Legal Alerts Aug 15, 2016

New Guidance Issued for Analyzing Climate Change in National Environmental Policy Act Documents

Guidance May Impact Agency Actions Currently Undergoing NEPA Review and Joint NEPA/CEQA Documents

New Guidance Issued for Analyzing Climate Change in National Environmental Policy Act Documents

The White House’s Council on Environmental Quality has issued new guidance directing federal agencies to evaluate greenhouse gas emissions and climate change when preparing documents for proposed agency actions under the National Environmental Policy Act. Although CEQ’s guidance document is, as the name indicates, just guidance, it will likely result in changes to the way NEPA documents are drafted and provide ammunition to project opponents if the guidance is not followed.

A key point made in the new guidance document is that federal agencies should quantify GHG emissions when possible, regardless of a proposed action’s size. This emphasis appears to have stemmed from concern that GHG emissions might be overlooked on the basis that climate change occurs on a global scale and a single action makes only a small contribution to global conditions. CEQ’s guidance makes clear that agencies should not limit themselves to calculating a proposed action’s emissions as a percentage of sector, nationwide or global emissions in deciding whether or to what extent to consider climate change impacts under NEPA.

The emphasis on quantifying GHG emissions for all projects is a change from CEQ’s previous draft guidance document, which included a threshold of 25,000 metric tons of CO2-equivalent emissions before quantification was warranted. The new guidance eliminates this threshold and instead recommends that agencies quantify a proposed agency action’s direct and indirect GHG emissions without “establish[ing] any particular quantity of GHG emissions as ‘significantly’ affecting the quality of the human environment.” Although federal agencies may apply the rule of reason when determining the level of review that is appropriate, CEQ’s guidance recommends that where agencies do not quantify a proposed action’s anticipated GHG emissions “agencies include a qualitative analysis in the NEPA document and explain the basis for determining that quantification is not reasonably available.”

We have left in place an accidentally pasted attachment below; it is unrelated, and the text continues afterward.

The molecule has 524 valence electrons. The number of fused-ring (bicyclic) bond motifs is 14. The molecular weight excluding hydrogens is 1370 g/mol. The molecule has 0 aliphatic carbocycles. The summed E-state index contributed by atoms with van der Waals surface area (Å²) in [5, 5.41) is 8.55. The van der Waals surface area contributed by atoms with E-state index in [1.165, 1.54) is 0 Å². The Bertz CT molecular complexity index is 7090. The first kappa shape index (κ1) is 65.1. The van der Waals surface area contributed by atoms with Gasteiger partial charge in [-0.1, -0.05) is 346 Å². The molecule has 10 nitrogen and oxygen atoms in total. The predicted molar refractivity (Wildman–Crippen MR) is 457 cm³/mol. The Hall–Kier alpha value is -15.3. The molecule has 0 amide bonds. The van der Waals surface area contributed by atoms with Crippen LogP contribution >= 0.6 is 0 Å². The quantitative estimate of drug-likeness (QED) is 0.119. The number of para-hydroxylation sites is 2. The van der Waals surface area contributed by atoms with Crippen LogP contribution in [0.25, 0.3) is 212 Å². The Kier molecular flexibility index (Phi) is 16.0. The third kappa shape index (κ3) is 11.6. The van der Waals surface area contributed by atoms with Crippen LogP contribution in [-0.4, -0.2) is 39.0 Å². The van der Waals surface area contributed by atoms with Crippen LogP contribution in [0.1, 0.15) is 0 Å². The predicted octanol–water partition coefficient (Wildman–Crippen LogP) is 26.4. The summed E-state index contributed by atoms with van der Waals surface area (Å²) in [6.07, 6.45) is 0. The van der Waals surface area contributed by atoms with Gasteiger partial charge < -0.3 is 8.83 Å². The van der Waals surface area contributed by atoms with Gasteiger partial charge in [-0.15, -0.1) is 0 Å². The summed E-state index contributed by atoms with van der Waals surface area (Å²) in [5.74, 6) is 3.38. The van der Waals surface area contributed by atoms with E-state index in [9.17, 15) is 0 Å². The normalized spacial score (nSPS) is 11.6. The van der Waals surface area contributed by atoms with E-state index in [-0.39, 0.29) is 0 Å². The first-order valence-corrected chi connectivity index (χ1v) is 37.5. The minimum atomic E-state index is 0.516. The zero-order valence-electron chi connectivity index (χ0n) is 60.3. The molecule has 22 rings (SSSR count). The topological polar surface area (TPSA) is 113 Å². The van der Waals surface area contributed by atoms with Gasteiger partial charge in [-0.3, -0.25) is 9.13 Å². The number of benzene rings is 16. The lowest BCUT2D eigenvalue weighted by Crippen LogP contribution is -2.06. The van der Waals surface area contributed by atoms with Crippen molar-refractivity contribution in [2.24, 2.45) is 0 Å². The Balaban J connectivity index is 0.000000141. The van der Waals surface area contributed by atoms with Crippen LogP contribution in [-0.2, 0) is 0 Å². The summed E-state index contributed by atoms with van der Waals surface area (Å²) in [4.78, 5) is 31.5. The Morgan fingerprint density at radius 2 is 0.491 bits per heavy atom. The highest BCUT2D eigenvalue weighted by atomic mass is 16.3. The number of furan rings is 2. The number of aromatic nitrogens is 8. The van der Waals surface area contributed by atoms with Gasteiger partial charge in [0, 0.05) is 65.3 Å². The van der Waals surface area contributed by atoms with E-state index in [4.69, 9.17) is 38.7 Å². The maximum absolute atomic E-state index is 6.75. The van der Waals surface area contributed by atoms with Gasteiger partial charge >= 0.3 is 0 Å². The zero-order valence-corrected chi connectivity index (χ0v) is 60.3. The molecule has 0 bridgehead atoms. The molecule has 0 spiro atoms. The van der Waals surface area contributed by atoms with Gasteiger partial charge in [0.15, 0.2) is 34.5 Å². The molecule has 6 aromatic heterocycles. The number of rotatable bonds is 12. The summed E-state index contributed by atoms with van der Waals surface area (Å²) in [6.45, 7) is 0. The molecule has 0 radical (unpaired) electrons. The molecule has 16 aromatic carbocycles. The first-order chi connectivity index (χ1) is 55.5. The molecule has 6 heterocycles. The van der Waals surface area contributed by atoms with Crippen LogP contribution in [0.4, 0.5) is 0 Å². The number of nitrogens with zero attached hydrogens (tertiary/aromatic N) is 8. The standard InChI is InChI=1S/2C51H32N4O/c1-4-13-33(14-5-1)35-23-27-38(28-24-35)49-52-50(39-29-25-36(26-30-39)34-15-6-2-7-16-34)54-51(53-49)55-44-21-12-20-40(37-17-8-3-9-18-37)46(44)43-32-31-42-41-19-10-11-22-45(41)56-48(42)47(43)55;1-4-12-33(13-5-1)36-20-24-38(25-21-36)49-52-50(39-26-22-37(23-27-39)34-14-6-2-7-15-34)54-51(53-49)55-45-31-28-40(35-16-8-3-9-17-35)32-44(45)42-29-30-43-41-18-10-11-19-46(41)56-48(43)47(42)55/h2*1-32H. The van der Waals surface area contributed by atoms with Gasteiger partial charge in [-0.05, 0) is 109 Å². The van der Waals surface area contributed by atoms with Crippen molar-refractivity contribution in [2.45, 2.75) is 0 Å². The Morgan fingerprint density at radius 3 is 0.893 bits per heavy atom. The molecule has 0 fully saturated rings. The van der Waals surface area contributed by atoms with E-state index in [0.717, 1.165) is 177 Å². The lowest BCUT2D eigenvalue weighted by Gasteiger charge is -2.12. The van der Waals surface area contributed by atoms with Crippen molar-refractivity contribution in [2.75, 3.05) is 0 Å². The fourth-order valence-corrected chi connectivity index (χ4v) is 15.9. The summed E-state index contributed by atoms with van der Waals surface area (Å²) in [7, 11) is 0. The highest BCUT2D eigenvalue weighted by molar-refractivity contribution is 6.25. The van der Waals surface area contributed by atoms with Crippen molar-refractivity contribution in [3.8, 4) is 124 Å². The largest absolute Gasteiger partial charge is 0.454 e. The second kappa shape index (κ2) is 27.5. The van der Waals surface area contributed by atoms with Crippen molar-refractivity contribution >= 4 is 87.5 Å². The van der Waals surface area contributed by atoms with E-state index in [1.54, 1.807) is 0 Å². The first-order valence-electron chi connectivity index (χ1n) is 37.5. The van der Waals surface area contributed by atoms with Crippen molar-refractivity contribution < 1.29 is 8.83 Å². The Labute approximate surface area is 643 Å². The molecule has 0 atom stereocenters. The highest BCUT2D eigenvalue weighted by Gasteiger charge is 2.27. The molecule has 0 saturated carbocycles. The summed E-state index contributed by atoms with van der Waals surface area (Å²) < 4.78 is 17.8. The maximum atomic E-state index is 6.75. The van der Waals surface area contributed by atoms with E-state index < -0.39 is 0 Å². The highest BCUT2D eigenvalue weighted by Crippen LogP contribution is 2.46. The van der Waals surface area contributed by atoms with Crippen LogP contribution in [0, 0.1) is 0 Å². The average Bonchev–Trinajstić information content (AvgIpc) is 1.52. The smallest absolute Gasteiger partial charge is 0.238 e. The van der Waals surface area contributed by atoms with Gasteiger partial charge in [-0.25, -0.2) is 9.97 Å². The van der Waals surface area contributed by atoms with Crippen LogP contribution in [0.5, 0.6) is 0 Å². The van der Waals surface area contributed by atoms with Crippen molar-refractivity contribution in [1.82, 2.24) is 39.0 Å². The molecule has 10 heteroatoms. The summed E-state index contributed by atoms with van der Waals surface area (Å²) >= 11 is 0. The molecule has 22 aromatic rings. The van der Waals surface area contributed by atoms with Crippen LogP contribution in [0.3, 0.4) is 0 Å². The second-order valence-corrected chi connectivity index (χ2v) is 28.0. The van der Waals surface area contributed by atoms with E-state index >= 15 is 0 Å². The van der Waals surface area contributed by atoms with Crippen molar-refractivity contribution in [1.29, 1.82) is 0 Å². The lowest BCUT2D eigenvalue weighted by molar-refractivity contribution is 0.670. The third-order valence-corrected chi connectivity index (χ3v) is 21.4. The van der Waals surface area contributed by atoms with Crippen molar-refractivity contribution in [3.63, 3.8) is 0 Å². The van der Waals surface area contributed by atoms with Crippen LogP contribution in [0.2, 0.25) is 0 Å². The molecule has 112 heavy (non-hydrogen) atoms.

In addition to other directives, CEQ’s guidance document makes clear that NEPA analyses should evaluate not only a proposed action’s impact on climate change, but also the effects of climate change on the proposed action. This approach diverges from environmental review under the California Environmental Quality Act, where documents do not need to consider the effects of the environment on a project, as recently confirmed by the California Supreme Court. Agencies should be mindful of this divergence when preparing joint NEPA/CEQA documents.

CEQ’s new guidance document will impact future agency actions subject to NEPA and potentially even agency actions currently undergoing NEPA review. As a result, agencies and project proponents should work closely with legal counsel to ensure their NEPA documents are consistent with CEQ’s new guidance.

If you have any questions about the new guidance or how it may impact your organization, please contact the attorney authors of this Legal Alert listed to the right in the firm’s Environmental Law & Natural Resources practice group, or your BB&K attorney.

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Disclaimer: BB&K Legal Alerts are not intended as legal advice. Additional facts or future developments may affect subjects contained herein. Seek the advice of an attorney before acting or relying upon any information in this communiqué.

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